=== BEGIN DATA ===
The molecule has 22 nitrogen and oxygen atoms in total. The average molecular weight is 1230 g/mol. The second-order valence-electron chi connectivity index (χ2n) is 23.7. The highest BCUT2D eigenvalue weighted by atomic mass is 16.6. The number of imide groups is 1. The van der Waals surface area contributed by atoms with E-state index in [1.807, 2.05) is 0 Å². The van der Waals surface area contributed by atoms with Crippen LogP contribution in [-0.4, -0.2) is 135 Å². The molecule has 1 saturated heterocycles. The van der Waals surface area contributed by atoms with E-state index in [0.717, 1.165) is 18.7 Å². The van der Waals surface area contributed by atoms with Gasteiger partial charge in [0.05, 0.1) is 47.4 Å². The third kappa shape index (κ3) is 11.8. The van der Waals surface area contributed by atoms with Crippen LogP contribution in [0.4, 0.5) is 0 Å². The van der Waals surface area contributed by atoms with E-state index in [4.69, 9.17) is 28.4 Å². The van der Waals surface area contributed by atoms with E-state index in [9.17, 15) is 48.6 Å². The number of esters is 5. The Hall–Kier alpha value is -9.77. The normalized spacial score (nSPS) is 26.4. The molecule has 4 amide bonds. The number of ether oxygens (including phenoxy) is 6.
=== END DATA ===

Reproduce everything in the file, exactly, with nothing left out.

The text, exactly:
The molecule has 22 nitrogen and oxygen atoms in total. The average molecular weight is 1230 g/mol. The second-order valence-electron chi connectivity index (χ2n) is 23.7. The highest BCUT2D eigenvalue weighted by atomic mass is 16.6. The number of imide groups is 1. The van der Waals surface area contributed by atoms with E-state index in [1.807, 2.05) is 0 Å². The van der Waals surface area contributed by atoms with Crippen LogP contribution in [-0.4, -0.2) is 135 Å². The molecule has 1 saturated heterocycles. The van der Waals surface area contributed by atoms with E-state index in [0.717, 1.165) is 18.7 Å². The van der Waals surface area contributed by atoms with Gasteiger partial charge in [0.05, 0.1) is 47.4 Å². The third kappa shape index (κ3) is 11.8. The van der Waals surface area contributed by atoms with Crippen LogP contribution in [0.4, 0.5) is 0 Å². The van der Waals surface area contributed by atoms with E-state index in [4.69, 9.17) is 28.4 Å². The van der Waals surface area contributed by atoms with E-state index in [9.17, 15) is 48.6 Å². The number of esters is 5. The Hall–Kier alpha value is -9.77. The normalized spacial score (nSPS) is 26.4. The molecule has 4 amide bonds. The number of ether oxygens (including phenoxy) is 6.